So yes, every day is a battle. I can’t even stand the sound of my own voice saying, “No!”, “Stop!”, and “Do you want a time-out?”, as many times as I need to in a day to rectify all of the naughty but at the same time I know that I have to. But if all he hears is “No, no, no” it will lose it’s effectiveness since that is all that he ever hears and I actually am a pretty “rah rah cheerleader” type parent. Le sigh.

I know that all of books say that I should put this plastic smile on and call it by different and more positive words and the positivity will just flow into him by osmosis…but I also know that the reason that I had any modicum of respectfulness when I was young was because my parents didn’t take crap. East Texas didn’t take crap. I knew if I threw a fit in a store that I would get the raised eyebrows and, “Do we need to go outside?” And the answer was always no. No, thank you, I don’t want to go outside. I didn’t really need that doll anyways.

ImageIn this day and age, however, parenting has taken on a different approach. We are supposed to be these saintly characters of never-ending patience and overflowing understanding. I mean, I’m patient but I am human, too. I love my son but I can’t just let him kick me when he’s in a grumpy mood and distraction just isn’t/doesn’t cut the mustard. If it did he would have stopped ages ago.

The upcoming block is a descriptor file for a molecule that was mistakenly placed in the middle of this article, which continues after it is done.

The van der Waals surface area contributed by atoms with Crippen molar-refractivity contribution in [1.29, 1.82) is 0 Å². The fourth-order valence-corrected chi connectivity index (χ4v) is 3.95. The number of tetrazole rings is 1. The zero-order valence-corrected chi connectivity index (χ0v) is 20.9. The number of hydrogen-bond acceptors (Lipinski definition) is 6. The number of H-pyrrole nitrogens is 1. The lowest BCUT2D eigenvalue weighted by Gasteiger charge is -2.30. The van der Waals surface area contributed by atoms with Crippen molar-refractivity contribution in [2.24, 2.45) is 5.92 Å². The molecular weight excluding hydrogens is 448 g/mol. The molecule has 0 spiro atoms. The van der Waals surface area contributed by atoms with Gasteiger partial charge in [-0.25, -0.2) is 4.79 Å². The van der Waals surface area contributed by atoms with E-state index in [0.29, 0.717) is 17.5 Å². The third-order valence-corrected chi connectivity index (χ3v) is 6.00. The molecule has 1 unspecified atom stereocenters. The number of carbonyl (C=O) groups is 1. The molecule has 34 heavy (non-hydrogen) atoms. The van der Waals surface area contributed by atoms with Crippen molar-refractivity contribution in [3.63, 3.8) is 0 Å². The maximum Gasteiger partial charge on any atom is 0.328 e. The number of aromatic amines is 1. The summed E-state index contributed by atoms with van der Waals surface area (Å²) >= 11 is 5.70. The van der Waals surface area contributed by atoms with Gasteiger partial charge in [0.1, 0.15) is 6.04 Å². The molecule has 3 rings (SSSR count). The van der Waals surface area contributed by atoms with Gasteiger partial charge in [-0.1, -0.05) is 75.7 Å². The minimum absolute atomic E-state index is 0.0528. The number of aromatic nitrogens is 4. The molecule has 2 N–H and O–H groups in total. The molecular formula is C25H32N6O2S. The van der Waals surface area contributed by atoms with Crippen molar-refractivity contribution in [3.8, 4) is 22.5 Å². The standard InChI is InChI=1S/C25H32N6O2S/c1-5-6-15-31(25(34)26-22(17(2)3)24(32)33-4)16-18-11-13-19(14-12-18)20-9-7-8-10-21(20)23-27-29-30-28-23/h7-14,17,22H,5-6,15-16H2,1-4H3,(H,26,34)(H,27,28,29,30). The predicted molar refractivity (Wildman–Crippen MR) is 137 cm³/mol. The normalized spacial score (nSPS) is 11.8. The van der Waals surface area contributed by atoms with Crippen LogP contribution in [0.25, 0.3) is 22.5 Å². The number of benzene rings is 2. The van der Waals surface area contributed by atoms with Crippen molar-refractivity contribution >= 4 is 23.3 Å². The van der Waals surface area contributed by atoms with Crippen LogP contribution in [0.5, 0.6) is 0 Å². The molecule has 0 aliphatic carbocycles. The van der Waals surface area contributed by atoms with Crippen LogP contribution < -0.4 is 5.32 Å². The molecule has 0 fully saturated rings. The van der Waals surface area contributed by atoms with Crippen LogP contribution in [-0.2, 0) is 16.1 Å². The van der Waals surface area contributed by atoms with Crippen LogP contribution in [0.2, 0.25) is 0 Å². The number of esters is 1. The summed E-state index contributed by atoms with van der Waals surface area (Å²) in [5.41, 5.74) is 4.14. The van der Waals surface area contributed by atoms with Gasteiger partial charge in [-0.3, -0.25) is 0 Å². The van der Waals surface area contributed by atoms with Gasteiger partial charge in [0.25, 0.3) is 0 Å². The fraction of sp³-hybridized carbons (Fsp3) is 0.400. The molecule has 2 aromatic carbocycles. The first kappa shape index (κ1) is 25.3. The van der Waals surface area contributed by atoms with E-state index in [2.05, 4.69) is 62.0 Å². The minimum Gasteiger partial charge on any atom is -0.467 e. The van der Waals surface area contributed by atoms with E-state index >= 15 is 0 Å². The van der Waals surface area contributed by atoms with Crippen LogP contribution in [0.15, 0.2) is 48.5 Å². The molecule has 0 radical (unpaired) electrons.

I am a logical person. I know he’s not doing it to me. I know all of the advice that the internet has to offer. That does not make it any less frustrating. Or infuriating. Or easier.

No, I leave that job to wine. Some days the only thing that gets me through is frequently going to kitchen to salivate over the bottle and know that dark will come soon enough and, on the worse days, take pride in the fact that I don’t open it and pour it down my gullet before noon.

Now, if you’ll excuse me, I have to go console a child that is crying because his hot dog is gone because he ate it. *Eye roll*



Amber Perea View All →

I'm just living minute to minute, hour to hour, day to day.

18 Comments Leave a comment

  1. Oh dear. We turn 3 v soon and it has already started. I’m trying everything from ToddlerCalm to Mindfullness and it seems to be working better than the whole naughty step tactics. Please say it doesn’t get worse though!

  2. I feel you, my dear. My daughter is three as well, and though she is an awesome child most of the time she also has that tendency toward losing her mind for no good reason.

    It doesn’t work for everyone, but when mine is pitching an inconsolable fit I’ve taken to putting her in her room and just letting her scream until she’s done. Sometimes it helps, sometimes it doesn’t, but at least it gets her away from me for a few minutes so I can grit my teeth and put the mommy smile back on. ๐Ÿ˜›